At times, individuals question their purpose in life. They wonder about the significance of what they are contributing to others. This is especially true with most healthcare providers as day after day they give themselves selflessly to the needs of patients.
Podiatry is a unique profession in that it is not perceived as a “classic” medical specialty. In the realm of medical history, the precise definition and origin of the podiatry specialty are modern in comparison to some other branches of health care. Many times, the contributions of podiatric physicians to society are downplayed. Often, a physician only receives the highest prestige if he or she “saves lives.”
I do not disagree that having the knowledge and skills to perform life saving procedures is critical. However, the contributions of podiatrists to their patients are phenomenal. On a daily basis, podiatric physicians perform life-altering procedures, which can improve the quality of people’s lives in immeasurable ways.
A lot of people take for granted the simple act of taking a pain-free step. In a recent pediatric case of mine, a young boy broke out into tears because of the severity of pain that he has been suffering from due to three years of calcaneal apophysitis and gastroc-soleus equinus. He was crushed because his soccer career was being halted. In fact, he was so dedicated to getting better that he asked if he could set his alarm clock during the night to wake up and do his stretching exercises. It was heartbreaking that a foot ailment was affecting his well-being to the extent that he was willing to sacrifice sleep.
That same evening, I spoke with a close relative. He is a young man who has unfortunately gone through grave physical demise due to a hematologic disorder. Essentially, his ankle is so osteoarthritic that he is “in pain daily.” He went on to explain that it is difficult for him to work in sales because it requires him to be mobile for the majority of the day. In addition, he is planning vacations now for fear that he will be immobile in the near future.
At that moment, I realized that lower extremity ailments not only affect patients’ present circumstances but affect how they perceive the future as well. In this sense, podiatrists possess the skills to be lifesavers. Podiatrists have the resources to intervene positively in patients’ lives daily. Such an act may be as simple as a smile upon entering the room of a patient who is having a bad day or correcting an ailment that is preventing patients from living their lives as they would like.
More obviously, many life-threatening systemic conditions initially present themselves symptomatically in the lower extremity. Recognition of such diseases by a podiatrist who practices holistically may lead to a better prognosis.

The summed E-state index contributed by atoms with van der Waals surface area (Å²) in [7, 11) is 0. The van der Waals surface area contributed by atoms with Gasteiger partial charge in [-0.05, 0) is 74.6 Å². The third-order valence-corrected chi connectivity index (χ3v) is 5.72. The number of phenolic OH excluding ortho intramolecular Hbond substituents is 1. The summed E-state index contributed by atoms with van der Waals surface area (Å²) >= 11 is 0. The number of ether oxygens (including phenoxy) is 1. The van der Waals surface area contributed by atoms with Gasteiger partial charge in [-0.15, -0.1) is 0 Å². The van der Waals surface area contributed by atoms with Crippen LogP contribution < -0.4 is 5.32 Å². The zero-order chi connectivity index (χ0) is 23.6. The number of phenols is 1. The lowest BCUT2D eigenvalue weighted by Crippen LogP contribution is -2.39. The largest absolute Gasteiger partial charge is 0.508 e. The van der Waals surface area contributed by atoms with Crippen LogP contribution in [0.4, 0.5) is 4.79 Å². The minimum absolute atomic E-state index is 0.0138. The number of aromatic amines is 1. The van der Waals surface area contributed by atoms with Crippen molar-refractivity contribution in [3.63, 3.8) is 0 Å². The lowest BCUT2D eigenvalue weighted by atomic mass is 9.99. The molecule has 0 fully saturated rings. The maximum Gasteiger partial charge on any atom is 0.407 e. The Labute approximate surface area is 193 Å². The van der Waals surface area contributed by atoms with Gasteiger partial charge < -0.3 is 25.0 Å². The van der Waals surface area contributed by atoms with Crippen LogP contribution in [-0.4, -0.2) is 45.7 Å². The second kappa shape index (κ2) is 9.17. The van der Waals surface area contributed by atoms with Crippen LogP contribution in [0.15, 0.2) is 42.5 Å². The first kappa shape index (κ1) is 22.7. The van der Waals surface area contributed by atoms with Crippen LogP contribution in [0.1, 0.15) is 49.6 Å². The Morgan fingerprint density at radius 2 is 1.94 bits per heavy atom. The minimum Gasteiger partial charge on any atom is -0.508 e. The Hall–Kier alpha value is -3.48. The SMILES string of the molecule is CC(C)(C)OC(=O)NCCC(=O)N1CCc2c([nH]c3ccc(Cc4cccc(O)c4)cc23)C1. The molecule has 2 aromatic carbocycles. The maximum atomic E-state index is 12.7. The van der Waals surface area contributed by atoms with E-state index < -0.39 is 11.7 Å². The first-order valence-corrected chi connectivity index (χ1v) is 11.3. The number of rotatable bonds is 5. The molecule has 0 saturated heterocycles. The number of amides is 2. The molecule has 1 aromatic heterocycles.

Fortunately, our profession can serve such needs. It is important never to overlook the fact that we are lower extremity specialists. No other occupation has the extensive foot and ankle training that we do. If there are any unanswered concepts regarding this region of the body, it is up to us to work toward the solution.
Cherish the experiences you gained in graduate school and residency training. Being able to participate in a “hands-on” didactic experience early in our training is a privilege that you should not take lightly. In certain nations, it is not uncommon for even a fellow to be denied participation in surgical cases.
It is an evolutionary time for podiatry in that training is becoming more uniform, interrelationships with other medical fields are being developed and the opportunities for evidence-based medicine are abundant. The forward acceleration of podiatric medicine is both motivating and encouraging.
There are many facets of podiatry that have not yet been explored, mostly because of the profession’s limited size and heavy clinical emphasis. It is not necessarily practical to devote the bulk of your time to conducting research.
However, the small act of staying current with peer-reviewed journal articles increases your knowledge base, which may in effect improve treatments to your patients and their overall health. It is not uncommon for patients to challenge you with information that they have read pertaining to their care. If you are able to convince them that you are knowledgeable about the topic, their regard for you will skyrocket.
The podiatric profession has made huge strides since its humble beginning. As a new player to the arena of medicine, I believe it is imperative to preserve podiatry’s reputation in a positive light. Just like a young child with an insatiable quest for knowledge, podiatry will continue to grow.
Dr. Ryans is a first-year resident at SSM DePaul Health Center in St. Louis.
Dr. McCord recently retired from practice at the Centralia Medical Center in Centralia, Wash.